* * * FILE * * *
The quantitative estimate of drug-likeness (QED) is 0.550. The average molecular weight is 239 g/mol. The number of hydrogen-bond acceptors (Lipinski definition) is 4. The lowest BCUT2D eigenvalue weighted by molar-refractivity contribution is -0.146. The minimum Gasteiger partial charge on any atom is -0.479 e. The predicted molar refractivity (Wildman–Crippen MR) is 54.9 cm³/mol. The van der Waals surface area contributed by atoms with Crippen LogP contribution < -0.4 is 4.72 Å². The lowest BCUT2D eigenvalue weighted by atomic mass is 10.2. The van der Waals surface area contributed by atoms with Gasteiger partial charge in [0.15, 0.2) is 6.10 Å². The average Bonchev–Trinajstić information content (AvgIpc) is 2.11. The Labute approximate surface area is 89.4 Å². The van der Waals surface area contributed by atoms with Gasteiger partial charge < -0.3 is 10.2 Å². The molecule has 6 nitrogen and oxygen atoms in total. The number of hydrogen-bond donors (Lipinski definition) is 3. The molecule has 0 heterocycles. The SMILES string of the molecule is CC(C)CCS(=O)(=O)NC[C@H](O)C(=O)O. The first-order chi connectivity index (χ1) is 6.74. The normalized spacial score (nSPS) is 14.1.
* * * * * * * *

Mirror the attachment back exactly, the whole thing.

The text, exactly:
The quantitative estimate of drug-likeness (QED) is 0.550. The average molecular weight is 239 g/mol. The number of hydrogen-bond acceptors (Lipinski definition) is 4. The lowest BCUT2D eigenvalue weighted by molar-refractivity contribution is -0.146. The minimum Gasteiger partial charge on any atom is -0.479 e. The predicted molar refractivity (Wildman–Crippen MR) is 54.9 cm³/mol. The van der Waals surface area contributed by atoms with Crippen LogP contribution < -0.4 is 4.72 Å². The lowest BCUT2D eigenvalue weighted by atomic mass is 10.2. The van der Waals surface area contributed by atoms with Gasteiger partial charge in [0.15, 0.2) is 6.10 Å². The average Bonchev–Trinajstić information content (AvgIpc) is 2.11. The Labute approximate surface area is 89.4 Å². The van der Waals surface area contributed by atoms with Gasteiger partial charge < -0.3 is 10.2 Å². The molecule has 6 nitrogen and oxygen atoms in total. The number of hydrogen-bond donors (Lipinski definition) is 3. The molecule has 0 heterocycles. The SMILES string of the molecule is CC(C)CCS(=O)(=O)NC[C@H](O)C(=O)O. The first-order chi connectivity index (χ1) is 6.74. The normalized spacial score (nSPS) is 14.1.